The sound is a game of two halves though. The music that accompanies the racing action is great, very nice to listen to and suits the racing action perfectly. But the engine sounds are another matter. They are just some noise, and the racing car engines in particular are very annoying, sounding something like a mosquito in a baked bean tin. You know how in Forza Horizon 5, you can tell what engine is in the car you’re driving by the noise? Yeah, not here. 

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Anyway, with mixed news on the presentation, let’s have a look at the action on offer. There are a multiple play modes when you start a fresh game of Formula Retro Racing: World Tour – Arcade, where you have to compete in races, earn points and thus unlock the next level to have crack at; Grand Prix, where you can play solo or with up to three friends in a split screen, local only multiplayer fashion – the only multiplayer mode in the game; there is the Eliminator, where you are tasked with getting into the top ten in the race, staying there for as long as possible as the enemy AI drivers get faster and faster; and finally there is Free Practice, where you can take any car out on any track to see which you prefer. With eighteen tracks to open up and race on, and ten cars to drive, you can see the permutations are quite numerous. Oh, and there are three difficulty levels for each track too, to add to the mix.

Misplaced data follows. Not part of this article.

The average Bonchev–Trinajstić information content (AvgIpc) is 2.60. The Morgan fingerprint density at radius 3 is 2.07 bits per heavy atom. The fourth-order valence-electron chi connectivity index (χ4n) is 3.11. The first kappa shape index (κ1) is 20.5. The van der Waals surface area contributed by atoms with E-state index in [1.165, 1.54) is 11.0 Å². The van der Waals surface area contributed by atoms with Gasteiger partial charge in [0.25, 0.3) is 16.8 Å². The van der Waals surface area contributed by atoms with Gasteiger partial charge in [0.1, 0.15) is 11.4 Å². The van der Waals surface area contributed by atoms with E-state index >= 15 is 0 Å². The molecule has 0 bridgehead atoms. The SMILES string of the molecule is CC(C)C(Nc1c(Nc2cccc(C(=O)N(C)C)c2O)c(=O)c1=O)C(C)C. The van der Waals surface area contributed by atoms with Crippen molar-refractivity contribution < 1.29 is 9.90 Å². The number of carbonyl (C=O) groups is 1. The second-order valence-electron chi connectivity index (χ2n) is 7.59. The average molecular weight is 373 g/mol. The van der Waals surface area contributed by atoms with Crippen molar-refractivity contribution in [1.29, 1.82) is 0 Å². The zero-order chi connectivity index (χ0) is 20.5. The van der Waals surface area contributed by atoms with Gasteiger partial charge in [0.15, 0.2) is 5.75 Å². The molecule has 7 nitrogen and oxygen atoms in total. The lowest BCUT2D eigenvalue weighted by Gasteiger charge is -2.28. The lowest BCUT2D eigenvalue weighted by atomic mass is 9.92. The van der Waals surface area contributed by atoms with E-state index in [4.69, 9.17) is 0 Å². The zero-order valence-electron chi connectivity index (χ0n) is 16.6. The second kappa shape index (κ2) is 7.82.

The cars themselves are a mixed bunch, split into two different types. There are racing cars, such as open wheel Indy Car types, Le Mans style racers and even old school Formula 1 vehicles to drive. The other category is that of the muscle cars, and can be anything from an old school square box from the ‘70s, to pick-up trucks and more. Each car does handle differently as well, so you’ll have to find which one suits your style.